Meeting Abstract

97.2  Saturday, Jan. 7  The silent flight of owls BACHMANN, Thomas; Technische Universit├Ąt Darmstadt, Germany bachmann@sla.tu-darmstadt.de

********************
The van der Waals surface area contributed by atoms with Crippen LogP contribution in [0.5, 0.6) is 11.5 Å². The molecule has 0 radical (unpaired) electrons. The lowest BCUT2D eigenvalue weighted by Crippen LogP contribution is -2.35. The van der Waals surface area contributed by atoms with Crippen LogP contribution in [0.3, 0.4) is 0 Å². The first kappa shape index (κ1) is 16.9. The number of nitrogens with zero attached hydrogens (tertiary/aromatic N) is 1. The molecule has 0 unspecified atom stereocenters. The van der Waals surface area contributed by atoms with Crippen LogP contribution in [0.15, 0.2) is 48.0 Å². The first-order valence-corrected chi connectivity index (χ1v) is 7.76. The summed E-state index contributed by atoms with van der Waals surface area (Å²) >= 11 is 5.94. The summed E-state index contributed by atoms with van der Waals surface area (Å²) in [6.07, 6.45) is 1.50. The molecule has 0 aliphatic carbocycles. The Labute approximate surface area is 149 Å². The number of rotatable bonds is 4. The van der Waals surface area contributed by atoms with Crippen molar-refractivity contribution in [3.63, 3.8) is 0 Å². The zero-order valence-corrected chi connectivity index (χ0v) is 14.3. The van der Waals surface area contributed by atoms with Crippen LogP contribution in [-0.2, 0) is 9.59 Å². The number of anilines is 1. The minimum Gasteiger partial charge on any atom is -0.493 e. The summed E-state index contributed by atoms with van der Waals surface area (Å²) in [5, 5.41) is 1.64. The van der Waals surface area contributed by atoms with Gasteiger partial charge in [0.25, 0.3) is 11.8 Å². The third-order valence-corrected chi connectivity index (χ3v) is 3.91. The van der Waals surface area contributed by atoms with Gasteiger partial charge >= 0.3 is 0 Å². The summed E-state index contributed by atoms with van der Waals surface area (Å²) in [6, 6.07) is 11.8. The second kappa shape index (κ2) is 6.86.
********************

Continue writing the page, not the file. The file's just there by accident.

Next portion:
Barn owls are nocturnal birds of prey that detect prey mainly by using acoustic information. To improve the localization of prey owls evolved a slow and silent flight. Here, anatomical adaptations of barn owl wings to low speed and silent flight are presented. Three-dimensional surface scans and reconstructions of internal structures such as bones, skin and feather rachises were used to analyze aerodynamically relevant parameters. Fixed barn owl wings and artificially manufactured airfoil models were investigated in wind tunnel experiments to visualize the flow around the wing. Barn owl wings are huge in relation to their body mass leading to a low wing-loading. This enables the owl to fly slowly and increases the maneuverability. The skeleton elements of the wing appear elongated and narrow with little space for muscles. This observation suggests a rather steady flight with little movements within the wing. Since movements within the wing causes the feathers to rub against each other, wing movement produces sound emission. Barn owls reduced this noise during flight by a low wing-beat frequency. Additionally, a velvet-like surface structure of the barn owl feathers decreases friction noise and stabilize the air flow around the wing. A serrated leading-edge enriches the boundary layer of the wing energetically by which the flow stays laminar. Fringes along the trailing edge of the wing allow a smooth transition of the different air flows of the upper and lower side. The interaction of these anatomical specializations and the specific flight behavior of owls result in a silent flight.